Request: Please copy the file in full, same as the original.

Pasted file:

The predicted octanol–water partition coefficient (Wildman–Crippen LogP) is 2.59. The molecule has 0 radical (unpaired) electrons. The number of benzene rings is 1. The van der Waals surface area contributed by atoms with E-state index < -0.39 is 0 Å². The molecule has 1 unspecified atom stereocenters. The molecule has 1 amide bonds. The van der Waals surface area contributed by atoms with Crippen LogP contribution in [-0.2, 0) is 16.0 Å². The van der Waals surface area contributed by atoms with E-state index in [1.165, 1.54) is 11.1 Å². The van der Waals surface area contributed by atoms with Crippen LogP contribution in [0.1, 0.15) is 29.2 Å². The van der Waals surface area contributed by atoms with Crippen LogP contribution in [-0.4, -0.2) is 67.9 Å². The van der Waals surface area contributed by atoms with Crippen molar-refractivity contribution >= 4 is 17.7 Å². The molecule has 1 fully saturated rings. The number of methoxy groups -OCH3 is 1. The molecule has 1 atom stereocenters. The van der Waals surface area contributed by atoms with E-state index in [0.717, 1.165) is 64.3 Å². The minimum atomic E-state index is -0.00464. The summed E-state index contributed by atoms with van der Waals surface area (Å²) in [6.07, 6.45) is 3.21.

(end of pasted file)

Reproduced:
The predicted octanol–water partition coefficient (Wildman–Crippen LogP) is 2.59. The molecule has 0 radical (unpaired) electrons. The number of benzene rings is 1. The van der Waals surface area contributed by atoms with E-state index < -0.39 is 0 Å². The molecule has 1 unspecified atom stereocenters. The molecule has 1 amide bonds. The van der Waals surface area contributed by atoms with Crippen LogP contribution in [-0.2, 0) is 16.0 Å². The van der Waals surface area contributed by atoms with E-state index in [1.165, 1.54) is 11.1 Å². The van der Waals surface area contributed by atoms with Crippen LogP contribution in [0.1, 0.15) is 29.2 Å². The van der Waals surface area contributed by atoms with Crippen LogP contribution in [-0.4, -0.2) is 67.9 Å². The van der Waals surface area contributed by atoms with Crippen molar-refractivity contribution >= 4 is 17.7 Å². The molecule has 1 fully saturated rings. The number of methoxy groups -OCH3 is 1. The molecule has 1 atom stereocenters. The van der Waals surface area contributed by atoms with E-state index in [0.717, 1.165) is 64.3 Å². The minimum atomic E-state index is -0.00464. The summed E-state index contributed by atoms with van der Waals surface area (Å²) in [6.07, 6.45) is 3.21.